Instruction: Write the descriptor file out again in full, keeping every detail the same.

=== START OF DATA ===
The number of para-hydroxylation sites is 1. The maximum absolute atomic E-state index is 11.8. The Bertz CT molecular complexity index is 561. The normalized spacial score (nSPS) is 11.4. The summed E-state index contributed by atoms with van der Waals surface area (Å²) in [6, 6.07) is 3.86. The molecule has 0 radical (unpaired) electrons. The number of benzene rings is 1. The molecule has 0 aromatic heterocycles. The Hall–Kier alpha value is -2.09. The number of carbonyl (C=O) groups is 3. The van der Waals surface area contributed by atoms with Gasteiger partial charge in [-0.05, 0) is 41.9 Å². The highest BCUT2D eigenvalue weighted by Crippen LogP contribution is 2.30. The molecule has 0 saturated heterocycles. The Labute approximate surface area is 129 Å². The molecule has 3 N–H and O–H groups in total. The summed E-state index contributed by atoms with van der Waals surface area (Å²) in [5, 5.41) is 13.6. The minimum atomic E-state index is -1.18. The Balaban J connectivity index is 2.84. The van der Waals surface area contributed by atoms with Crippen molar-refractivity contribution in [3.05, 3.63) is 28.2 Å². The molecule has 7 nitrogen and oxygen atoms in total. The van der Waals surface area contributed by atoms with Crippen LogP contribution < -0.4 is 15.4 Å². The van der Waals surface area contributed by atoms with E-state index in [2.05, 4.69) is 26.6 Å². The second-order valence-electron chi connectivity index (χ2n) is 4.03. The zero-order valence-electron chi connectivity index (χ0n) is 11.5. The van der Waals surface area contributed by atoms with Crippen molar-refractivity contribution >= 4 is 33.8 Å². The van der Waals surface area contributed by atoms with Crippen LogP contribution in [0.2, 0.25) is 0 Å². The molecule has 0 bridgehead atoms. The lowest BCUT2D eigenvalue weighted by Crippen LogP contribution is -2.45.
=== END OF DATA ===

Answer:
The number of para-hydroxylation sites is 1. The maximum absolute atomic E-state index is 11.8. The Bertz CT molecular complexity index is 561. The normalized spacial score (nSPS) is 11.4. The summed E-state index contributed by atoms with van der Waals surface area (Å²) in [6, 6.07) is 3.86. The molecule has 0 radical (unpaired) electrons. The number of benzene rings is 1. The molecule has 0 aromatic heterocycles. The Hall–Kier alpha value is -2.09. The number of carbonyl (C=O) groups is 3. The van der Waals surface area contributed by atoms with Gasteiger partial charge in [-0.05, 0) is 41.9 Å². The highest BCUT2D eigenvalue weighted by Crippen LogP contribution is 2.30. The molecule has 0 saturated heterocycles. The Labute approximate surface area is 129 Å². The molecule has 3 N–H and O–H groups in total. The summed E-state index contributed by atoms with van der Waals surface area (Å²) in [5, 5.41) is 13.6. The minimum atomic E-state index is -1.18. The Balaban J connectivity index is 2.84. The van der Waals surface area contributed by atoms with Crippen molar-refractivity contribution in [3.05, 3.63) is 28.2 Å². The molecule has 7 nitrogen and oxygen atoms in total. The van der Waals surface area contributed by atoms with Crippen LogP contribution < -0.4 is 15.4 Å². The van der Waals surface area contributed by atoms with E-state index in [2.05, 4.69) is 26.6 Å². The second-order valence-electron chi connectivity index (χ2n) is 4.03. The zero-order valence-electron chi connectivity index (χ0n) is 11.5. The van der Waals surface area contributed by atoms with Crippen molar-refractivity contribution >= 4 is 33.8 Å². The van der Waals surface area contributed by atoms with Crippen LogP contribution in [0.2, 0.25) is 0 Å². The molecule has 0 bridgehead atoms. The lowest BCUT2D eigenvalue weighted by Crippen LogP contribution is -2.45.